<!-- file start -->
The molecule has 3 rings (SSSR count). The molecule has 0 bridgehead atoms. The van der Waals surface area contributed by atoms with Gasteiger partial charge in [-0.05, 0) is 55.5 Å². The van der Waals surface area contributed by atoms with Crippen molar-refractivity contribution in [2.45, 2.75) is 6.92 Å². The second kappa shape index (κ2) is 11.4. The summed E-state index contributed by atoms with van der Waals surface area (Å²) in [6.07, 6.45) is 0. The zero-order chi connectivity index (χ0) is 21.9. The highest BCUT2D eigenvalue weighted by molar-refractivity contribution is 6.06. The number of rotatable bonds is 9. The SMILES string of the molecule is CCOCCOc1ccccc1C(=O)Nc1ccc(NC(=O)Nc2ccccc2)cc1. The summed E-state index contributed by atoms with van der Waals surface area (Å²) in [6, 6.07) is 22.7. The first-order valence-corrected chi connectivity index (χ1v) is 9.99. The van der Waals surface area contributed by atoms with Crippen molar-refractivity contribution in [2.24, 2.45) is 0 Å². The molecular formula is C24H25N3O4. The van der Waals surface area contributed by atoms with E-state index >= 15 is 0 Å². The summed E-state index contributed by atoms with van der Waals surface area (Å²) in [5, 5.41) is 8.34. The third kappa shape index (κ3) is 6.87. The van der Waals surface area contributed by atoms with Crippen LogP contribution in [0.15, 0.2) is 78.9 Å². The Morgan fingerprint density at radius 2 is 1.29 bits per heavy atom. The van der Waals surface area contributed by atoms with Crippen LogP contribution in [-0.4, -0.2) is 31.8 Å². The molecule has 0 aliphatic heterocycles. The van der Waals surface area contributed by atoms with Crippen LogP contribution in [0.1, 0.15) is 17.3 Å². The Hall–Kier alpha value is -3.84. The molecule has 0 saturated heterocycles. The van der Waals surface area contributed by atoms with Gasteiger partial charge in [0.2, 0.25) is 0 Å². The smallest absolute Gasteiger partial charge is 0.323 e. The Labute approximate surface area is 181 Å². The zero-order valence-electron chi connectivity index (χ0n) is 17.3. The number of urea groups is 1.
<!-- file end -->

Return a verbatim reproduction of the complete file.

The molecule has 3 rings (SSSR count). The molecule has 0 bridgehead atoms. The van der Waals surface area contributed by atoms with Gasteiger partial charge in [-0.05, 0) is 55.5 Å². The van der Waals surface area contributed by atoms with Crippen molar-refractivity contribution in [2.45, 2.75) is 6.92 Å². The second kappa shape index (κ2) is 11.4. The summed E-state index contributed by atoms with van der Waals surface area (Å²) in [6.07, 6.45) is 0. The zero-order chi connectivity index (χ0) is 21.9. The highest BCUT2D eigenvalue weighted by molar-refractivity contribution is 6.06. The number of rotatable bonds is 9. The SMILES string of the molecule is CCOCCOc1ccccc1C(=O)Nc1ccc(NC(=O)Nc2ccccc2)cc1. The summed E-state index contributed by atoms with van der Waals surface area (Å²) in [6, 6.07) is 22.7. The first-order valence-corrected chi connectivity index (χ1v) is 9.99. The van der Waals surface area contributed by atoms with Crippen molar-refractivity contribution in [2.24, 2.45) is 0 Å². The molecular formula is C24H25N3O4. The van der Waals surface area contributed by atoms with E-state index >= 15 is 0 Å². The summed E-state index contributed by atoms with van der Waals surface area (Å²) in [5, 5.41) is 8.34. The third kappa shape index (κ3) is 6.87. The van der Waals surface area contributed by atoms with Crippen LogP contribution in [0.15, 0.2) is 78.9 Å². The Morgan fingerprint density at radius 2 is 1.29 bits per heavy atom. The van der Waals surface area contributed by atoms with Crippen LogP contribution in [-0.4, -0.2) is 31.8 Å². The molecule has 0 aliphatic heterocycles. The van der Waals surface area contributed by atoms with Crippen LogP contribution in [0.1, 0.15) is 17.3 Å². The Hall–Kier alpha value is -3.84. The molecule has 0 saturated heterocycles. The van der Waals surface area contributed by atoms with Gasteiger partial charge in [0.2, 0.25) is 0 Å². The smallest absolute Gasteiger partial charge is 0.323 e. The Labute approximate surface area is 181 Å². The zero-order valence-electron chi connectivity index (χ0n) is 17.3. The number of urea groups is 1.